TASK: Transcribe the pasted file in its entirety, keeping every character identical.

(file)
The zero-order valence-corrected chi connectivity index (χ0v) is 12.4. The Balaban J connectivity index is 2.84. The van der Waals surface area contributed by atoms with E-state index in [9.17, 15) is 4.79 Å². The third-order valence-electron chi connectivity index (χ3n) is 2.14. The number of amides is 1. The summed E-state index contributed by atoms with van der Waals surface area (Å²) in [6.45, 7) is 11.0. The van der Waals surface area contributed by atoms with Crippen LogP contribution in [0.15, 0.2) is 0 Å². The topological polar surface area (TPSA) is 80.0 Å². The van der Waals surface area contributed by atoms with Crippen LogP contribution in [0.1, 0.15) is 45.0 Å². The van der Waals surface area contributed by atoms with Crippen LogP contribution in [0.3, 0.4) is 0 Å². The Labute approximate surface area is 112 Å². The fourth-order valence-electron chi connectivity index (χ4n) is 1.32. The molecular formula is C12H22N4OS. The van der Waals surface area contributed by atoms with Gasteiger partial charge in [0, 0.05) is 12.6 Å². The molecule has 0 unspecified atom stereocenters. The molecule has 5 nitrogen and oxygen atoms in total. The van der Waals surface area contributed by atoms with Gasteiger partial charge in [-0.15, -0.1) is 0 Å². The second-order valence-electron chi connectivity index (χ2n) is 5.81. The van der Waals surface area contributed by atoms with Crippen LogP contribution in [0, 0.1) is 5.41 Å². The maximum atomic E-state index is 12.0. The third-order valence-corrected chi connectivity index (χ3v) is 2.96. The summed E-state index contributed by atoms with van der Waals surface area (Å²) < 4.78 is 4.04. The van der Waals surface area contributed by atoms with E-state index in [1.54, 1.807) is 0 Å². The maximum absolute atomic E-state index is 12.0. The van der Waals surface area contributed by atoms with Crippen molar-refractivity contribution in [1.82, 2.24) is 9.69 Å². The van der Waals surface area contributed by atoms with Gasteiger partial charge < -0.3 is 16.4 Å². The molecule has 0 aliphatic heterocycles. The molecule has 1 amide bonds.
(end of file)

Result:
The zero-order valence-corrected chi connectivity index (χ0v) is 12.4. The Balaban J connectivity index is 2.84. The van der Waals surface area contributed by atoms with E-state index in [9.17, 15) is 4.79 Å². The third-order valence-electron chi connectivity index (χ3n) is 2.14. The number of amides is 1. The summed E-state index contributed by atoms with van der Waals surface area (Å²) in [6.45, 7) is 11.0. The van der Waals surface area contributed by atoms with Crippen LogP contribution in [0.15, 0.2) is 0 Å². The topological polar surface area (TPSA) is 80.0 Å². The van der Waals surface area contributed by atoms with Crippen LogP contribution in [0.1, 0.15) is 45.0 Å². The van der Waals surface area contributed by atoms with Crippen LogP contribution in [0.3, 0.4) is 0 Å². The Labute approximate surface area is 112 Å². The fourth-order valence-electron chi connectivity index (χ4n) is 1.32. The molecular formula is C12H22N4OS. The van der Waals surface area contributed by atoms with Gasteiger partial charge in [0, 0.05) is 12.6 Å². The molecule has 0 unspecified atom stereocenters. The molecule has 5 nitrogen and oxygen atoms in total. The van der Waals surface area contributed by atoms with Gasteiger partial charge in [-0.15, -0.1) is 0 Å². The second-order valence-electron chi connectivity index (χ2n) is 5.81. The van der Waals surface area contributed by atoms with Crippen LogP contribution in [0, 0.1) is 5.41 Å². The maximum atomic E-state index is 12.0. The third-order valence-corrected chi connectivity index (χ3v) is 2.96. The summed E-state index contributed by atoms with van der Waals surface area (Å²) < 4.78 is 4.04. The van der Waals surface area contributed by atoms with E-state index in [1.54, 1.807) is 0 Å². The maximum absolute atomic E-state index is 12.0. The van der Waals surface area contributed by atoms with Crippen molar-refractivity contribution in [1.82, 2.24) is 9.69 Å². The van der Waals surface area contributed by atoms with Gasteiger partial charge < -0.3 is 16.4 Å². The molecule has 0 aliphatic heterocycles. The molecule has 1 amide bonds.